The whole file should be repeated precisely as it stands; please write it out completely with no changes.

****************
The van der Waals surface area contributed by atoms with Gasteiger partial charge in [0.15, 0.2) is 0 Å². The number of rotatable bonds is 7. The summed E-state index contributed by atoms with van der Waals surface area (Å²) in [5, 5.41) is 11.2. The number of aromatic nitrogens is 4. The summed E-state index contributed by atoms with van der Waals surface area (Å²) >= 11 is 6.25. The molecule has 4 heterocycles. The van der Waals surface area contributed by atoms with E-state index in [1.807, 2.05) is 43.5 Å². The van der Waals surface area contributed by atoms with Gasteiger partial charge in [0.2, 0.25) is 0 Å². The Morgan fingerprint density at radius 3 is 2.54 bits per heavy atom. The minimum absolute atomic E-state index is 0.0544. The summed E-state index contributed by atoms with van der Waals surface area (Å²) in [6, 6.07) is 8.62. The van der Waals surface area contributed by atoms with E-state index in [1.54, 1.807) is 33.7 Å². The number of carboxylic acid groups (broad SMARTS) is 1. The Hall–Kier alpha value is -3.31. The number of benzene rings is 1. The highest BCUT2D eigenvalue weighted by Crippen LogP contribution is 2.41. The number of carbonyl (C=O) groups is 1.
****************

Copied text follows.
The van der Waals surface area contributed by atoms with Gasteiger partial charge in [0.15, 0.2) is 0 Å². The number of rotatable bonds is 7. The summed E-state index contributed by atoms with van der Waals surface area (Å²) in [5, 5.41) is 11.2. The number of aromatic nitrogens is 4. The summed E-state index contributed by atoms with van der Waals surface area (Å²) >= 11 is 6.25. The molecule has 4 heterocycles. The van der Waals surface area contributed by atoms with E-state index in [1.807, 2.05) is 43.5 Å². The van der Waals surface area contributed by atoms with Gasteiger partial charge in [0.2, 0.25) is 0 Å². The Morgan fingerprint density at radius 3 is 2.54 bits per heavy atom. The minimum absolute atomic E-state index is 0.0544. The summed E-state index contributed by atoms with van der Waals surface area (Å²) in [6, 6.07) is 8.62. The van der Waals surface area contributed by atoms with E-state index in [1.54, 1.807) is 33.7 Å². The number of carboxylic acid groups (broad SMARTS) is 1. The Hall–Kier alpha value is -3.31. The number of benzene rings is 1. The highest BCUT2D eigenvalue weighted by Crippen LogP contribution is 2.41. The number of carbonyl (C=O) groups is 1.